Asian Godfathers: Money and Power in Hong Kong and South-East Asia
|Aug 23, 2007|
See Also: How to be a Godfather (Part 2)
We present herewith the first of two excerpts from Asian Godfathers, a unique book on the role of monopolies and crony capitalism in East Asia. Much, mostly hagiographic, has been written about the fabulously wealthy group of mostly overseas Chinese whose names are familiar throughout the region and have been widely assumed to have been responsible for its economic growth.
However, there have been few attempts to examine dispassionately the real role of the great tycoons and the origins of their wealth, or to put them into the context of the fast-growing, immediate post-colonial societies in which they prospered.
Joe Studwell, editor of the China Economic Quarterly, has done so and with a flair for writing that is matched by an understanding of the region’s economic and social dynamics. Studwell was previously author of “The China Dream -- The elusive Quest For The Greatest Untapped Market on earth.” an incisive look at the myths and realities of the China market for foreigners.
Asian Godfathers shows again that Studwell is a master at separating harsh reality from comfortable myth and, without muck-taking, to put into print important if unpalatable facts which are known in elite and media circles but which the power of the tycoons often keeps out of the media.
The book is currently on sale in all the countries/territories with which it deals -- Hong Kong, Malaysia, Indonesia, the Philippines and Singapore – with the sole exception of Singapore.
How to be a Post-war Godfather
“We are so accustomed to disguise ourselves to others that in the end we become
disguised to ourselves.” --La Rochefoucauld
The post-Second World War, post-independence environment was one of great turbulence. But the enduring interdependence of separate political and economic élites was not broken. Certainly the era of rising class consciousness and aggressive nationalism in the 1950s and 1960s (and earlier in Thailand) was threatening to the overseas Chinese and Indian communities. But the people who really suffered were shopkeepers, small businessmen and laborers, not the godfather class.
As organized labor and nationalism were reined in by a new group of authoritarian leaders, it was striking how they not only fell back on colonial era modes of interaction with ethnic minority businessmen, but in many instances reinforced them. The challenge to the godfathers therefore came not from any structural shift in society, but in coping with the struggle for power among indigenous political élites once the colonials had exited. In this respect the tycoons’ ability to get into, and change, character was more important than ever.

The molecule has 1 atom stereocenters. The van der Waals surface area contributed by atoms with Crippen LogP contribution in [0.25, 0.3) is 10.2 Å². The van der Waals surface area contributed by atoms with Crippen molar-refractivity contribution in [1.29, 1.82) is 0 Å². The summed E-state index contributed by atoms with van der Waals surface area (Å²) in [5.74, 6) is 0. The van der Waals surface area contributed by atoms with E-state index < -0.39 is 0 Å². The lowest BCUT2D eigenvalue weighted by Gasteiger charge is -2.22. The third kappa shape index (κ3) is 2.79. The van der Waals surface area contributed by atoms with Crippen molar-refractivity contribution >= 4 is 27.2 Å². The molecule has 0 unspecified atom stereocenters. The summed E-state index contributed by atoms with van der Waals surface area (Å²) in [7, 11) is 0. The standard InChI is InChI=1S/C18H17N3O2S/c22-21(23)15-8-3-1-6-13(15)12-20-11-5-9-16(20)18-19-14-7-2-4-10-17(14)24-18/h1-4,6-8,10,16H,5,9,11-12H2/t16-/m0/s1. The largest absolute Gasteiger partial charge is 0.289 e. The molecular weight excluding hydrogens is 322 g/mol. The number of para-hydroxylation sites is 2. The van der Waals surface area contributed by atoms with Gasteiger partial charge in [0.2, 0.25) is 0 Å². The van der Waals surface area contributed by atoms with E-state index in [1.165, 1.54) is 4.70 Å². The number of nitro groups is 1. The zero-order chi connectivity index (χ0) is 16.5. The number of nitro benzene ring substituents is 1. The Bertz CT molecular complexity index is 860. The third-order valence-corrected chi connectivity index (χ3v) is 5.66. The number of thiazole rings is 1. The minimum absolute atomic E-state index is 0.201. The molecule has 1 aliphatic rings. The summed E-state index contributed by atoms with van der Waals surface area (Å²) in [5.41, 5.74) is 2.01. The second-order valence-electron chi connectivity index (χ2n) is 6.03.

In Thailand, Field Marshal Sarit Dhanarajata’s 1957–63 regime stabilized relations with Chinese and Indian trading élites based on the military as their passive business partners. Although the country’s post-1932 political history is superficially chaotic – Sarit’s is only one of eighteen coups to have taken place, the most recent being the ouster of Thaksin Shinawatra in 2006 – after 1957 it was rare for incoming juntas and governments to move against incumbent tycoons. Instead, the godfathers became adept at backing all factions.
As Sarasin Viraphol, Dhanin Chearavanont’s top executive at his sprawling chickens-to-telecoms CP group, says, it is a matter of money and good housekeeping: ‘We back everyone … And you would always have a portrait of the military leader on the wall. That was general practice. And of the commander of police, the commissioner for metropolitan Bangkok …Even Chin Sophonpanich, who was so tight with Sarit rivals and heroin traffickers Phao Sriyanonda and Field Marshal Phin Choonhavan that he skipped town to Hong Kong when Sarit took power in 1957, was allowed to continue building Bangkok Bank into Thailand’s largest financial institution from exile. It was, says Sarasin, a ‘gentleman’s game’ of coups.
There was greater godfather discontinuity in Indonesia in the 1960s than there was in Thailand after Sarit put an end to populist nationalism. Following Sukarno’s chaotic nationalisation of foreign business in the 1950s, the repatriation of tens of thousands of Chinese in 1960 and the anti-communist blood bath of 1965, Suharto turned reflexively to the Chinese businessmen he was familiar with after he seized power. This meant a handful of relatively unknown business people being catapulted to the top of the godfather pile.